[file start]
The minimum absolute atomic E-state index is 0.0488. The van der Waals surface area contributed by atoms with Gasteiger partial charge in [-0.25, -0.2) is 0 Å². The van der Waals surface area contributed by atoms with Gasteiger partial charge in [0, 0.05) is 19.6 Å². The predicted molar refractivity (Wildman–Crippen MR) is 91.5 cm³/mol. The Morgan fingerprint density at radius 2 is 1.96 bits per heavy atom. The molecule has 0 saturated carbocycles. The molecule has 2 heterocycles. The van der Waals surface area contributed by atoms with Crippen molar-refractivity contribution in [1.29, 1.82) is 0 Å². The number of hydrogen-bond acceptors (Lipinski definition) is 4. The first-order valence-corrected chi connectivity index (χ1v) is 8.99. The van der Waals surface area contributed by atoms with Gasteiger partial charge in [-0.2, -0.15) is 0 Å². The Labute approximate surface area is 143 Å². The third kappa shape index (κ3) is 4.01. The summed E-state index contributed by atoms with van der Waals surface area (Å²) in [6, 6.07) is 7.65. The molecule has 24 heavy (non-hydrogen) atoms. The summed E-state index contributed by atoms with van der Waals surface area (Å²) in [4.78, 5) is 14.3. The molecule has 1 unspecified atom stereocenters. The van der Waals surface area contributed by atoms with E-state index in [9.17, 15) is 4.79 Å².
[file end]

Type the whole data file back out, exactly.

The minimum absolute atomic E-state index is 0.0488. The van der Waals surface area contributed by atoms with Gasteiger partial charge in [-0.25, -0.2) is 0 Å². The van der Waals surface area contributed by atoms with Gasteiger partial charge in [0, 0.05) is 19.6 Å². The predicted molar refractivity (Wildman–Crippen MR) is 91.5 cm³/mol. The Morgan fingerprint density at radius 2 is 1.96 bits per heavy atom. The molecule has 0 saturated carbocycles. The molecule has 2 heterocycles. The van der Waals surface area contributed by atoms with Crippen molar-refractivity contribution in [1.29, 1.82) is 0 Å². The number of hydrogen-bond acceptors (Lipinski definition) is 4. The first-order valence-corrected chi connectivity index (χ1v) is 8.99. The van der Waals surface area contributed by atoms with Gasteiger partial charge in [-0.2, -0.15) is 0 Å². The Labute approximate surface area is 143 Å². The third kappa shape index (κ3) is 4.01. The summed E-state index contributed by atoms with van der Waals surface area (Å²) in [6, 6.07) is 7.65. The molecule has 24 heavy (non-hydrogen) atoms. The summed E-state index contributed by atoms with van der Waals surface area (Å²) in [4.78, 5) is 14.3. The molecule has 1 unspecified atom stereocenters. The van der Waals surface area contributed by atoms with E-state index in [9.17, 15) is 4.79 Å².